Aftermath

God flaps long black wings and lands gracefully on a large pile of debris while I gaze at what was once a fence but is now a line of uprooted bushes, broken promises, sticks, and mud. I wave. God takes human shape and waves back. A wide-brimmed hat shades her eyes from an ambitious morning sun. The FEMA people have come and gone.

We are creatures of the seasons, drawn along by the unstoppable orbit of earth and the long and short of things out of our control. We’ve learned to adapt. Even the meanest among us is glad for a cold drink on a hot day. Even the bravest does not welcome frostbite. When a season runs amok, and our shelters collapse, burn, or float away, we stand stripped of familiar, protective layers. Our dreaded smallness is revealed.

Both “aftermath” and “seasons” have etymological roots in agriculture. Knowing when to plant and knowing there will be a smaller, second crop available after harvest–these are as essential to survival as breathing—though not as automatic. I survey the aftermath of this season so far. It has severely eroded riverbanks, civility, and the pillars of our democracy.

I settle beside God. We say nothing. Not long ago, the flat surface we’re sitting on was a bridge plank from somewhere upstream. Now it’s woven into what the river has lifted, tossed, and left behind. It will not be a bridge again. I do not know which bridges will hold. I’m tired and afraid. God takes my hand, and we walk to the garden where seeds are belatedly sprouting. I am astonished to see the Lower Salmon River squash seeds I saved from last year making a go of it. I was sure they were rotten, infertile, or dead.

“Never say never,” God whispers, gently touching the sprouts.

“Never say always,” I counter. “I’m not sure what’s next, but it won’t be the same river, ever again.”

“Nothing is ever the same river,” God says.

I give God an ironic look and push my hand through her ephemeral chest. On the other side, there’s a new season as yet unnamed. At some point, I will call it home, but even so, it will be temporary.

God leans down, pulls a weed, and squints up at my wavering being. “There is no final resting place,” she says. “But the painted ponies love having riders like you.” She hands me a golden coin. I hand it back. She laughs, swallows the coin, and flies away. I have flotsam and jetsam to clear, wells to cleanse, and fires to build. So many fires to build.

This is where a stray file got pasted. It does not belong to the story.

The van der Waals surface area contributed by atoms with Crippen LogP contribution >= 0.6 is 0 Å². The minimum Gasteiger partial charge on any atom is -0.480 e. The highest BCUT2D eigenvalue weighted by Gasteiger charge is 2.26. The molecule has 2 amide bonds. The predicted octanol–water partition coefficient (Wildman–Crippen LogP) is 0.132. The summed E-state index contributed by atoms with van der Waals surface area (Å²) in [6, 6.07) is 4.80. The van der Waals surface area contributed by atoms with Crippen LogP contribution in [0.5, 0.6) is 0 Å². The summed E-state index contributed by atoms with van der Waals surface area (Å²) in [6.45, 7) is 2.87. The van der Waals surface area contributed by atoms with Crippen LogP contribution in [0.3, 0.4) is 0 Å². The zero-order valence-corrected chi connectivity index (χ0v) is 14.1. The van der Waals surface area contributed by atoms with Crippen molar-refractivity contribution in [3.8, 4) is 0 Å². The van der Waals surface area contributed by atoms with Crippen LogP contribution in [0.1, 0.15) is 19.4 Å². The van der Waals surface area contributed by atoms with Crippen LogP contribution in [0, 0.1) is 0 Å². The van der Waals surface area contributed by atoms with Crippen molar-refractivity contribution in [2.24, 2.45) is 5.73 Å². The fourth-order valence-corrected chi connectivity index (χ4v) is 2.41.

Co-Author Explodes Again

My co-author blew up yesterday. This happens when realities clash or there are temperature extremes. First, hairline cracks appear in God’s image–like they do in cement when you’ve poured a slab but failed to make the relief cuts required to handle the stress of shrinkage. The cracks widen into fissures. The rumbling grows into thunderous protests working their way up from the bottom of soul. And then as they say in the comics: Ka-boom. The Confetti of God swirls in the sky while bits of fuselage and bone drift down. It can have a chilling effect, so I usually position myself in direct sunlight and wait. Sometimes I add a layer or two of outerwear. Right now, I have on pajamas and two fleece vests.

In a little while, I’ll start picking up the pieces–carefully and without judgement. That’s not to say I won’t cry, but for now, I can handle it. God has strange ways of saying “I love you.” I try to allow for the idiosyncrasies involved in our intimate but elusive relationship. There are other ways I could make it through life but none of them are very appealing.

While I wait, the little gods wash downstream like easy plastic, insisting on their right to kill the dolphins and coral reef. The bigger gods don’t float. They’re a series of bad ideas that reposition their fat hinnies after each disruption, causing damaging aftershocks, gluttonous wealth, and great misery.

A manifestation of Nothing is caught in the crystal formation to my left. “Hello, God.” I say, as I watch the same sun at work, warming what will always be Nothing as it warms my vested, innocent shoulders. “Why do I feel so guilty?”

The Voice of God is green and unbelievably forgiving. The Eyes of God are as reassuring as last year’s nest blown down, still lined with soft feathers plucked from the underbelly of creation. The ways I defend myself are ineffective over the long haul and the ways I try to care for other aspects of creations…equally so. Maybe that’s why God needs to explode, but I don’t like it. The responsibilities for reassembling weigh me down.

“They weigh me down, too,” God tells me, as we slide westward, following the light and warmth, stiff from chronic disappointments and damaged joints. “There seems to be no end to the adjustments required.”

“I know,” I say. “That’s why I’m glad you invented Sabbath. Let’s rest a bit. I’ll put you back together tomorrow.”

“Sounds good,” God agrees. And we curl into the perfect fractal for an afternoon nap.